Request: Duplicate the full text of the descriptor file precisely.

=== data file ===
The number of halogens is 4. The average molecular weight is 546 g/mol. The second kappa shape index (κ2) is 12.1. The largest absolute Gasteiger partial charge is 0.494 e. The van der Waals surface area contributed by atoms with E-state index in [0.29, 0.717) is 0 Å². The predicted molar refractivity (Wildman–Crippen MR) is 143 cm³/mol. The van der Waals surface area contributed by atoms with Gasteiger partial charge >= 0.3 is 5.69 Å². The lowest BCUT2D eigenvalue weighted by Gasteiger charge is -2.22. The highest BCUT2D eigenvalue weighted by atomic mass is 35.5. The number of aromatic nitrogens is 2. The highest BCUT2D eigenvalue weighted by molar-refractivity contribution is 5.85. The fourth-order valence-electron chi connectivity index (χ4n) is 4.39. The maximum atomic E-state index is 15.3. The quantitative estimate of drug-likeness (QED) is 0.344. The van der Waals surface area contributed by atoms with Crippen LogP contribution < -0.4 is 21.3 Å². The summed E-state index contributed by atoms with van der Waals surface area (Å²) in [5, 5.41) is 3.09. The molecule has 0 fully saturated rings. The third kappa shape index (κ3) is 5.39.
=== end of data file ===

The number of halogens is 4. The average molecular weight is 546 g/mol. The second kappa shape index (κ2) is 12.1. The largest absolute Gasteiger partial charge is 0.494 e. The van der Waals surface area contributed by atoms with E-state index in [0.29, 0.717) is 0 Å². The predicted molar refractivity (Wildman–Crippen MR) is 143 cm³/mol. The van der Waals surface area contributed by atoms with Gasteiger partial charge >= 0.3 is 5.69 Å². The lowest BCUT2D eigenvalue weighted by Gasteiger charge is -2.22. The highest BCUT2D eigenvalue weighted by atomic mass is 35.5. The number of aromatic nitrogens is 2. The highest BCUT2D eigenvalue weighted by molar-refractivity contribution is 5.85. The fourth-order valence-electron chi connectivity index (χ4n) is 4.39. The maximum atomic E-state index is 15.3. The quantitative estimate of drug-likeness (QED) is 0.344. The van der Waals surface area contributed by atoms with Crippen LogP contribution < -0.4 is 21.3 Å². The summed E-state index contributed by atoms with van der Waals surface area (Å²) in [5, 5.41) is 3.09. The molecule has 0 fully saturated rings. The third kappa shape index (κ3) is 5.39.